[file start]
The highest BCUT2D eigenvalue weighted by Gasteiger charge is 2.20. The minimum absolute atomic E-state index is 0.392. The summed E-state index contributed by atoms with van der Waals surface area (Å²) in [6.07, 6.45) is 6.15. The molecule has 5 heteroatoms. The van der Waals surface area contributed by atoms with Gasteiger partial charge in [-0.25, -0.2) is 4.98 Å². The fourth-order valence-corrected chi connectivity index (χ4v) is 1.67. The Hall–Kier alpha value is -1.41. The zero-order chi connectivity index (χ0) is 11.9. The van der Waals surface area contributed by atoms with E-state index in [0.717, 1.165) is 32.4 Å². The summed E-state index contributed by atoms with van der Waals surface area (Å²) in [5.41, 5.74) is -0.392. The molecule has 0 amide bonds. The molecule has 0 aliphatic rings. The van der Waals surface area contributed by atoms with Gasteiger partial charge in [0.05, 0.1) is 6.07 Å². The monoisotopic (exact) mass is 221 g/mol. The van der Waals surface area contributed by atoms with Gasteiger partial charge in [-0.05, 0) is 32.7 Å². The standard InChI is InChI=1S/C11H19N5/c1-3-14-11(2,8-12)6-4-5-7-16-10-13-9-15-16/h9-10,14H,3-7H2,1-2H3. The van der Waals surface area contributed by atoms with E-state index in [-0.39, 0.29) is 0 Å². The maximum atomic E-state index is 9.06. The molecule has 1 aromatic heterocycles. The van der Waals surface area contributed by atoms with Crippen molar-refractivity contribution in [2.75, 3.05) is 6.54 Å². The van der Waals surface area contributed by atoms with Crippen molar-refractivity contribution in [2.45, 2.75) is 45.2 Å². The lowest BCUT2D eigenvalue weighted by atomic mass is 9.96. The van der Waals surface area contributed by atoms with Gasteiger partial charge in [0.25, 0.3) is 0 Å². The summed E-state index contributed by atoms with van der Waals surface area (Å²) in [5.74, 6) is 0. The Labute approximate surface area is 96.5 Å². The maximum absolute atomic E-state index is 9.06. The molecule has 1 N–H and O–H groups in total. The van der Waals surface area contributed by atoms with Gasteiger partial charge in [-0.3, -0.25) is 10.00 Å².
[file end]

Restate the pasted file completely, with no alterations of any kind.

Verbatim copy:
The highest BCUT2D eigenvalue weighted by Gasteiger charge is 2.20. The minimum absolute atomic E-state index is 0.392. The summed E-state index contributed by atoms with van der Waals surface area (Å²) in [6.07, 6.45) is 6.15. The molecule has 5 heteroatoms. The van der Waals surface area contributed by atoms with Gasteiger partial charge in [-0.25, -0.2) is 4.98 Å². The fourth-order valence-corrected chi connectivity index (χ4v) is 1.67. The Hall–Kier alpha value is -1.41. The zero-order chi connectivity index (χ0) is 11.9. The van der Waals surface area contributed by atoms with E-state index in [0.717, 1.165) is 32.4 Å². The summed E-state index contributed by atoms with van der Waals surface area (Å²) in [5.41, 5.74) is -0.392. The molecule has 0 amide bonds. The molecule has 0 aliphatic rings. The van der Waals surface area contributed by atoms with Gasteiger partial charge in [0.05, 0.1) is 6.07 Å². The monoisotopic (exact) mass is 221 g/mol. The van der Waals surface area contributed by atoms with Gasteiger partial charge in [-0.05, 0) is 32.7 Å². The standard InChI is InChI=1S/C11H19N5/c1-3-14-11(2,8-12)6-4-5-7-16-10-13-9-15-16/h9-10,14H,3-7H2,1-2H3. The van der Waals surface area contributed by atoms with E-state index in [-0.39, 0.29) is 0 Å². The maximum atomic E-state index is 9.06. The molecule has 1 aromatic heterocycles. The van der Waals surface area contributed by atoms with Crippen molar-refractivity contribution in [2.75, 3.05) is 6.54 Å². The van der Waals surface area contributed by atoms with Crippen molar-refractivity contribution in [2.45, 2.75) is 45.2 Å². The lowest BCUT2D eigenvalue weighted by atomic mass is 9.96. The van der Waals surface area contributed by atoms with Gasteiger partial charge in [0.25, 0.3) is 0 Å². The summed E-state index contributed by atoms with van der Waals surface area (Å²) in [5.74, 6) is 0. The Labute approximate surface area is 96.5 Å². The maximum absolute atomic E-state index is 9.06. The molecule has 1 N–H and O–H groups in total. The van der Waals surface area contributed by atoms with Gasteiger partial charge in [-0.3, -0.25) is 10.00 Å².